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Motivated Repetition in Fictional and Nonfictional Texts in English and Arabic Translation

Qwai, Nidhal Mohammed Khair Saleem
A Master of Arts Thesis in Translation and Interpreting (Arabic/English Submitted to the College of Arts and Sciences by Nidhal Mohammed Khair Saleem Qwai Entitled, "Motivated Repetition in Fictional and Nonfictional Texts in English and Arabic Translation," July 2006. Available are both Soft and Hard Copies of the Thesis.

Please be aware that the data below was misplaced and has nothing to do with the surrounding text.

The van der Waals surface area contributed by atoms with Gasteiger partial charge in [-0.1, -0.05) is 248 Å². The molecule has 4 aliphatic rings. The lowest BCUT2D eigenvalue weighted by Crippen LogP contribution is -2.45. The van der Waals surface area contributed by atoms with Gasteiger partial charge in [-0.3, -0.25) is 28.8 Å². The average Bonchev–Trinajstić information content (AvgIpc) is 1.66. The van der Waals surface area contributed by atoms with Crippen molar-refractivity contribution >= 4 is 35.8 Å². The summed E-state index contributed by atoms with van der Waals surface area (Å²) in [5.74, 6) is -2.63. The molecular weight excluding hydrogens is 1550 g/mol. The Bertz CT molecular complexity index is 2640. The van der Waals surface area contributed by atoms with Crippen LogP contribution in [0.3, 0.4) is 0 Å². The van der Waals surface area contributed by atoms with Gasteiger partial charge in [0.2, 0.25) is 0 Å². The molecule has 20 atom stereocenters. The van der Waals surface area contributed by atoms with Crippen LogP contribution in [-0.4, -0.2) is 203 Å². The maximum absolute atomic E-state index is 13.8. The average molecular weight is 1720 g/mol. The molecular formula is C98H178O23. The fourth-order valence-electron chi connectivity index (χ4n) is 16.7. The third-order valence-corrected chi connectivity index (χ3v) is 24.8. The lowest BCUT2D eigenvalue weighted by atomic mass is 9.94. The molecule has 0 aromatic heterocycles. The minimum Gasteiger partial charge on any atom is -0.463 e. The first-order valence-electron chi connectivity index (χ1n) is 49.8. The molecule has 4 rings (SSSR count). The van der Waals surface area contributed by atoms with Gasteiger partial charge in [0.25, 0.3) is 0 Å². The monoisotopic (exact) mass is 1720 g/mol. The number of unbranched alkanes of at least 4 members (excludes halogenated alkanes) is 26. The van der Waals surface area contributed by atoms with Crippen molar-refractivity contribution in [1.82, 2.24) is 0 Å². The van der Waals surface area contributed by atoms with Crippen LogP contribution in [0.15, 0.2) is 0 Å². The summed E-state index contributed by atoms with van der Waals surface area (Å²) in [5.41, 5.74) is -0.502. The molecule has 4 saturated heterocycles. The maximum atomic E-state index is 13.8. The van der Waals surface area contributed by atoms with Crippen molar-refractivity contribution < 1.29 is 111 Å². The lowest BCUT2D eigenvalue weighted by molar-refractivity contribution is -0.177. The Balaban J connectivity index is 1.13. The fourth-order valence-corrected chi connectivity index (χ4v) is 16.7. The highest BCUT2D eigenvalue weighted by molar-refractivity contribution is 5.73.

In this dissertation, the issue of markedness is discussed and the translation of motivated repetition is analyzed. It is generally assumed that people repeat words and sometimes sentences merely as some kind of embellishment, or only to emphasize lexical meaning. In this dissertation, this assumption is examined carefully and is found to be rather flawed. Repetition can be highly motivated and thus goes beyond decorative purposes. In chapter one, the introduction, this paper argues that translators tend almost by default to keep and highlight the repetition of words and sentences indiscriminately on every occasion and in all texts. This maybe because they think it is always important and they have to keep it to be faithful to the original or source text. In chapter two, the paper discusses the theoretical background to translation studies and those who participated in developing the translation field with their theories. The Chapter also argues that repetition is a form of markedness. It deals with cohesion and coherence through repetition and hesitation, and with the characteristics of the language of the absurd through giving examples of great writers who wrote great plays in the theatre of the absurd. In chapter four, this dissertation shows that there are at least two types of it: the non-functional repetition on the one side and the functional repetition on the other. It also analyses samples of two groups. The first is an exposition that is Mehlis Report on the Hariri assassination on Oct. 21st. 2005. It also has a report about "The Economy of Abu Dhabi". The second group is a-two-lengthy samples from the theatre of the absurd in which the first one is an English play by Eugene Ionesco, "The Lesson" which is translated into Arabic by Hamada Ibrahim. The second example is an Arabic play by Tawfiq Al Hakim, "Fate of a Cockroach" which is translated into English by Denys Johnson-Davies. In chapter five, the dissertation concludes that on the one hand, a translator should be very sensitive towards the motivated or functional repetition and should save and highlight it to convey the exact message meant and to be faithful to both the source and the target texts. This kind of repetition is so important and sensitive as it is the case in the theatre of the absurd and in religious texts. On the other hand, he or she should ignore any unmotivated or non-functional repetition when it is cosmetic and has no message to convey as when telling facts in exposition or as in reports.
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